LIFE had become too hit and miss for Diana Ross, Motown diva and Supreme supreme.

There was that fluffed penalty at the 1994 World Cup opening ceremony; the "day of humiliation" at Heathrow airport in 1999; Californian rehab in 2002 for drink and drug addiction; and the on-going saga of her 48-hour jail sentence for drink-driving.

Yet the title of her first British tour for seven years says it all. This Is It. The performance. The diva. The costumes. The elegance. The legs. The cheekbones. The Motown legend. Her stage. Her show. The other princess Diana. This is it; this is the hit.

Next Friday, Miss Ross turns 60 - her sensational figure and taut facial features would appear to be taking longer to reach the landmark - in the year that will mark the 40th anniversary of the first Supremes hit, Where Did Our Love Go. By 1967, that group had become Diana Ross and The Supremes, and the diva streak has never dimmed.

Where other pop stars, from Kylie to Madonna and Celine Dion in her Las Vegas cabaret, fill the stage with dancers and slick, camp choreography, Diana is the show. This is it: Diana. Centre stage, alone, with the musicians and backing singers almost out of sight from ringside seats.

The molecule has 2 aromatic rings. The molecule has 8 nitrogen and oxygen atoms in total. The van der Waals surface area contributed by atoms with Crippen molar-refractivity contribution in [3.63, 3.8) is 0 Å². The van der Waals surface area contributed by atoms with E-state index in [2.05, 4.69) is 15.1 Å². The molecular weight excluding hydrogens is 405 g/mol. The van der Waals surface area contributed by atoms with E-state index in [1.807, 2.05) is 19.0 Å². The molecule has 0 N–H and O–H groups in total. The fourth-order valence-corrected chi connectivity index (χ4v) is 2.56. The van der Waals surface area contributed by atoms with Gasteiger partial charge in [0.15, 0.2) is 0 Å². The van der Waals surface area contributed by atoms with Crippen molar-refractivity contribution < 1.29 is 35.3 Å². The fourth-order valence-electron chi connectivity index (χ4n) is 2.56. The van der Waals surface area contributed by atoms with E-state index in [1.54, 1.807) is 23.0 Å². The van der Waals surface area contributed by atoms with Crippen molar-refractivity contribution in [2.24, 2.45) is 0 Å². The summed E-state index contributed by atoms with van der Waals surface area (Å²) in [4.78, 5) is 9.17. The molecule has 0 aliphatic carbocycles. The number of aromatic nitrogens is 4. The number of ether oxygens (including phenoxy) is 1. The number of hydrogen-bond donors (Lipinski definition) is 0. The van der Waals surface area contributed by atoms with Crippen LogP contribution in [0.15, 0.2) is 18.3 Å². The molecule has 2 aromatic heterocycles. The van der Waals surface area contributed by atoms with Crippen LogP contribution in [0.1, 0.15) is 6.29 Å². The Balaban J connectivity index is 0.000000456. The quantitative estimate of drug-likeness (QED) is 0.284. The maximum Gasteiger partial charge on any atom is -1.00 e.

In an age of visual overload in live performance, this is either an act of an ego as big as her hair, or just maybe a re-assertion of Miss Ross's rights to pop's throne.

The grand entrance to her raised stage, in the round, in shimmering yellow topped off by a canary-feathered head-dress, casts her into the heart of the arena, the Motown queen taking an audience with her people.

She opens with the exultant promise of Take Me Higher but speeds through an extended Sixties' Motown medley where the arrangements are too Vegas.

She looks lonely up there, then suddenly Love Hangover re-asserts that Diana's voice can fix a sensual emotion like no other.

She leaves the stage to locate a friend and baby - Baby Love indeed - but the intermission comes with no announcement from Miss Ross, and you hope that she will yet sparkle like her diamante costumes.

She does, and how. I'm Coming Out has her coming out in a red number that will later turn into the skimpiest of mini-skirts. Chain Reaction works its handbag-dancing frantic magic; Diana at last draws attention to her musicians; invites two men from ringside to join her in some Upside Down action; detours gorgeously into the blues in a Billie Holiday tribute and continues to ring the costume changes, fluffy coats and all. She ends with I Will Survive, as much a statement of intent as This Is It. Still Supreme.

Updated: 09:44 Wednesday, March 17, 2004